Future career plans:

I will be graduating in May 2016 with my Master’s Degree. I recently accepted a job working as a sourcing specialist with Nestle North America Procurement/Gerber Products Company in Fremont, MI.

What program are you in? Why did you choose that program?

I am in the Soil Fertility and Nutrient Management Program. I chose this program because of my interests in agriculture and desire to assist growers in the future by improving their management programs.

What or who inspired your interest in Plant Science, Soil Sciences, Plant Pathology, Weed Science, Plant Breeding and Genetics or Other?

Growing up on a farm made me realize how enjoyable it is to work in agriculture. Through this I learned that I wanted to continue to pursue a career in agriculture and be able to work with growers to give them assistance in improving their management programs. The people who inspired me to pursue an education in an agricultural degree were my parents, Mark and Collette Bauer, who run our farm at home with the assistance of my younger brother. My parents have shown me where a great work ethic can take you in life and have also made me realize the passion I have in wanting to continue my career in agriculture. When I was an undergraduate student, I had an internship with DuPont Pioneer, and this experience helped me realize that I wanted to continue my educational career and pursue a Master’s Degree.

What has been your best experience in your program listed above?

I have really enjoyed the research which we conduct and being able to talk with growers about their management programs in hopes of helping them make improvements. The meetings that I have spoken at as a graduate student were always a good experience as well because of the interaction I was able to have directly with growers and industry people from around the area.

Why did you choose Plant, Soil and Microbial Sciences?

The reason I chose this department was because of my passion for agriculture. I knew MSU was the right place to pursue my goal of attaining a Master’s Degree with the agricultural history of this college, and the success of many students coming out of this department gave me the confidence that this was the right fit for me.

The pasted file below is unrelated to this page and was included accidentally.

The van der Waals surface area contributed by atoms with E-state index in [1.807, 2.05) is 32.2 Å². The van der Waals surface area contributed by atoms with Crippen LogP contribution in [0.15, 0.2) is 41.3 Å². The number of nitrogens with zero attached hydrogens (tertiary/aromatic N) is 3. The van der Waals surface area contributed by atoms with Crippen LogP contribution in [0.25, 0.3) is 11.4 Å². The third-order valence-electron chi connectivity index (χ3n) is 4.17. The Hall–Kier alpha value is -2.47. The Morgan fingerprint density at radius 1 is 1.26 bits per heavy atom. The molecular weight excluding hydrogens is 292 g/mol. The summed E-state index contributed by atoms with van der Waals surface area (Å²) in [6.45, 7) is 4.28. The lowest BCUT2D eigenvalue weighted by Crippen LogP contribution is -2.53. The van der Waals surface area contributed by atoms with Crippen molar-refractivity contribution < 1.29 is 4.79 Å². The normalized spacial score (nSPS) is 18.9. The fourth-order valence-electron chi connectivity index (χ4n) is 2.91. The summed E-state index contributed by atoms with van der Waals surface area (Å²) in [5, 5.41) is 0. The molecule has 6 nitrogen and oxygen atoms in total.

Spring 2015

Name: J. Alejandro Rojas''

Hometown: Bogotá, Colombia

Major Professor: Dr. Martin Chilvers

In what lab do you work in and what are you researching?
Field crop pathology; focus on the fungal/oomycete genetics and biology.  My current project covers different aspect of the oomycetes ecology and biology in the context of multidisciplinary project funded by USDA-NIFA. My project started with the characterization of the different oomycete species associated with soybean seedling diseases across the soybean producing area in the Midwest.  We conducted survey using a culture-based approach and collected metadata to determine diversity-driving factors.  My project also profile the pathogenicity/virulence of 82 different oomycete species found and I am also working on the development of molecular diagnostics, including quantitative PCR and isothermal PCR.  In addition, the project also involves the development of amplicon-based community analyses to understand the diversity of oomycete species in soybean fields associated with disease at early plant stages.

Future career plans:
My career has been focus on fungal and oomycete biology, so my plan is to keep addressing questions about the biology and genetics of these organisms employing tools such as genomics, metagenomics, population genetics and phylogenetics.  I hope to continue working in the academia or industry to continue developing research on this area to help solve some of the questions that we have about oomycetes and their interaction with different plant systems.

What program are you in?
I am in the Plant Pathology program within the Department of Plant, Soil and Microbial Sciences. 

What or who inspired your interest in Plant Science, Soil Sciences, Plant Pathology, Plant Breeding and Genetics or Other? My major for my undergrad was microbiology and that gave me the opportunity to have exposition to different fields including plant pathology and mycology, during this process I had the opportunity to work with very intelligent and supportive mentors that guide through my process, who taught me very well and cultivated in my the love for science, but specially the love for fungi and oomycetes! Dr. María Caridad, Dr. Silvia Restrepo and Dr. Adriana Bernal were the ones that supported my career and many other students in this area.  Since then different has play important role in my career including my other advisors, Dr. Kirk and currently Dr. Chilvers, who has really supported all my work and gave an great opportunity to work in such a large and interesting project addressing different questions that relate to my interest in these organisms and their role in the agriculture.

What has been your best experience in your program listed above? 
There is not one, but many experiences that I would like to mention.  However, the program itself has given me the opportunity to interact with different researchers from my field and other fields opening my perspective of how a multidisciplinary approach can address issues that we think that only present in our filed.  My current project is the best example since it is part of grant that involves plant pathologists, breeders, geneticist, molecular biologists and even economists that try to address the impact of oomycetes in an important crop such as soybean.